(unquoted) and Private taking the value 1 (0) if the firm is unquoted (quoted). Column 1 reports the results
without the country fixed effects. Column 2 reports the regression results with the inclusion of country dummies.
The definitions of the independent variables are provided in the Appendix. Panel B reports the p-values of the
test of differences whereby I test whether Private X = Public X, X being each of the independent variables. *, **,
*** denote significance at the 10%, 5% and 1% level respectively.
Panel A
Leverage
Netherlands

Germany
Public

United Kingdom

Time Fixed Effects


Industry Fixed Effects
Adjusted R-squared
Number of Observations

0.118
(0.45)
-0.012
(-0.58)
-0.003
(-0.74)
-0.133***
(-2.35)
0.085***
(3.89)
-0.054
(-0.26)
-0.591***
(-10.87)
0.214
(1.36)
0.385***
(14.77)
0.037***
(2.71)
-0.087
(-0.67)
0.28
(4.51)
Yes
Yes
0.234
1920

0.088**
(1.96)
0.002
(0.72)
0.007***
(6.69)
0.016
(1.46)
-0.007**
(-1.96)
-0.123***
(-2.66)
-0.193***
(-7.07)
0.190***
(6.61)
0.072***
(10.37)
-0.047
(-0.5)
-0.148***
(-5.21)
-0.059
(-3.64)
Yes
Yes
0.142
10738
Panel B

-0.233***
(-8.22)
0.014***
(6.37)
0.003***
(2.75)
-0.001
(-0.12)
0.021***
(5.88)
-0.091***
(-3.41)
-0.412***
(-29.93)
0.152***
(7.32)
0.117***
(17.13)
0.23***
(4.55)
0.227***
(8.44)
0.193
(11.57)
Yes
Yes
0.138
27943

Size
Growth
Profitability
Tangibility
Volatility

0.000***
0.000***
0.000***
0.000***
0.000***

0.000***
0.000***
0.000***
0.000***
0.000***

0.000***
0.000***
0.000***
0.000***
0.000***

Public Size
Private Size
Public Growth
Private Growth
Public Profitability
Private Profitability
Public Tangibility
Private Tangibility
Public Volatility
Private Volatility
Constant

C. Analysis of Variance
Having looked at cross-country differences between the traditional determinants of leverage, I
perform an Analysis of Variance (ANOVA). This breaks down the variation in leverage due
to each of the independent variables. It can be seen in column (a) that the status of the firm
explains 3.8% of the variation in leverage in our model. Similarly, size explains 6.4%, growth
1.3%, profitability 45.7%, tangibility 42.5% and volatility 0.2% variation in leverage. The
adjusted R-squared from this specification is only 6.3%. However, the adjusted R-squared

36

Determinants of Capital Structure:


A Comparative Study of Public and Private Firms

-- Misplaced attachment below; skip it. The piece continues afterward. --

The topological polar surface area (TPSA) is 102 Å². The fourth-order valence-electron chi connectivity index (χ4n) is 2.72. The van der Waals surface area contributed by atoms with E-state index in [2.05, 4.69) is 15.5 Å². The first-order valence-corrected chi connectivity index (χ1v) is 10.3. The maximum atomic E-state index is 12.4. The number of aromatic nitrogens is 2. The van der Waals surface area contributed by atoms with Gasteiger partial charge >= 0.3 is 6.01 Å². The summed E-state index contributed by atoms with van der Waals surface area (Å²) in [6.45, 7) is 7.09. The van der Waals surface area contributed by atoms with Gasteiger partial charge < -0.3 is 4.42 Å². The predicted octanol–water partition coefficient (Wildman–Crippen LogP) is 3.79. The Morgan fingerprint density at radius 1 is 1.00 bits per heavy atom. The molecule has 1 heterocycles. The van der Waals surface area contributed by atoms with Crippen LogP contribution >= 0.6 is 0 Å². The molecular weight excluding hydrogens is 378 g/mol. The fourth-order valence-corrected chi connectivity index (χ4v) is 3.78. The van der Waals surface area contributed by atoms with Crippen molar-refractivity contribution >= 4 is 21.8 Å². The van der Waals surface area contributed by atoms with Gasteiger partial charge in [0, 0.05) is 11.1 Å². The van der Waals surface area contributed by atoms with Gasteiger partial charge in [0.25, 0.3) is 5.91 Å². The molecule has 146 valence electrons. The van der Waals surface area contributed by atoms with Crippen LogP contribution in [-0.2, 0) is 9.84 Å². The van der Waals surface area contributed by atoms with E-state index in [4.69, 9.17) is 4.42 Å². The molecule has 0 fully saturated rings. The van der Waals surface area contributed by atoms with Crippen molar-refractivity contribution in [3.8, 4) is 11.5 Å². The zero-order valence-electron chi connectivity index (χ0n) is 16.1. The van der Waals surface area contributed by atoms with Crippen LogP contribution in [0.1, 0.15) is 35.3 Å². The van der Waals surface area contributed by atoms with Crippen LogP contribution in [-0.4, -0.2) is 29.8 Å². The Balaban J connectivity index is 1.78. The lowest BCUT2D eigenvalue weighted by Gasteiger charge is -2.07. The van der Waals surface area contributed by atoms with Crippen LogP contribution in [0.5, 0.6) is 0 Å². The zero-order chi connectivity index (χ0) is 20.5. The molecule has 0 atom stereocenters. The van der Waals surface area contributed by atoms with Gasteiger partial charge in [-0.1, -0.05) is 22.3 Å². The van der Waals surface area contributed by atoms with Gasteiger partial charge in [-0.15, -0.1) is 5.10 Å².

increases to 18.1%with the inclusion of country fixed effects (as shown in column (d)) and
21.0% with the inclusion of country, year and industry fixed effects (shown in column (h)).
Also to note in column (h) is that country dummies explain 62.5% variation in our modeled
leverage and industry fixed effects explain 16.5% of the variation in leverage. This shows the
importance of both institutional factors and industry specifications as determinants of
leverage.
Table 9
Analysis of Variance
Variance Decomposition
(a)

(b)

(c)

(d)

Public Status

0.038

0.015

0.038

0.049

0.033

Size

0.064

0.020

0.062

0.003

0.006

Growth

0.013

0.007

0.010

0.005

0.003

Profitability

0.457

0.296

0.454

0.097

0.093

Tangibility

0.425

0.145

0.422

0.131

0.062

Volatility

0.002

0.002

0.002

0.006

Industry

0.514

Year

(e)

(f)

(g)

0.007
1.000

0.012

0.169
1.000

Country

(h)

0.709

0.002
1.000

0.625

Adjusted R-Squared

0.063

0.099

0.0643

0.181

0.082

0.0002

0.210

0.210

No. of Observations

40601

40601

40601

40601

73436

73436

73436

40601

D. Institutional Differences
Having looked at the cross country differences in leverage and established the importance of
institutional factors in the determination of leverage, I directly explore the relationship
between institutional factors and leverage. For this purpose, I make use of four additional
factors in the determination of leverage, namely rule of law, ownership concentration,
shareholders rights (proxied by anti-director rights) and creditors rights as discussed by La
Porta et al. (1998). These factors capture the essence of cross country differences in terms of
different institutions. Table 10 reports the results from an OLS regression. It can be seen that
the traditional determinants of leverage retain their significance and relationship with leverage
across the sample of public and private firms. It is pertinent to mention that the rule of law
and creditor rights protection imply two different legal measures. For example, while in the
Netherlands, creditor rights are weak, rule of law is the highest. This only shows that while
the rights of the creditors are not protected very highly by law but the Dutch code law is
highly enforced.
37

Determinants of Capital Structure: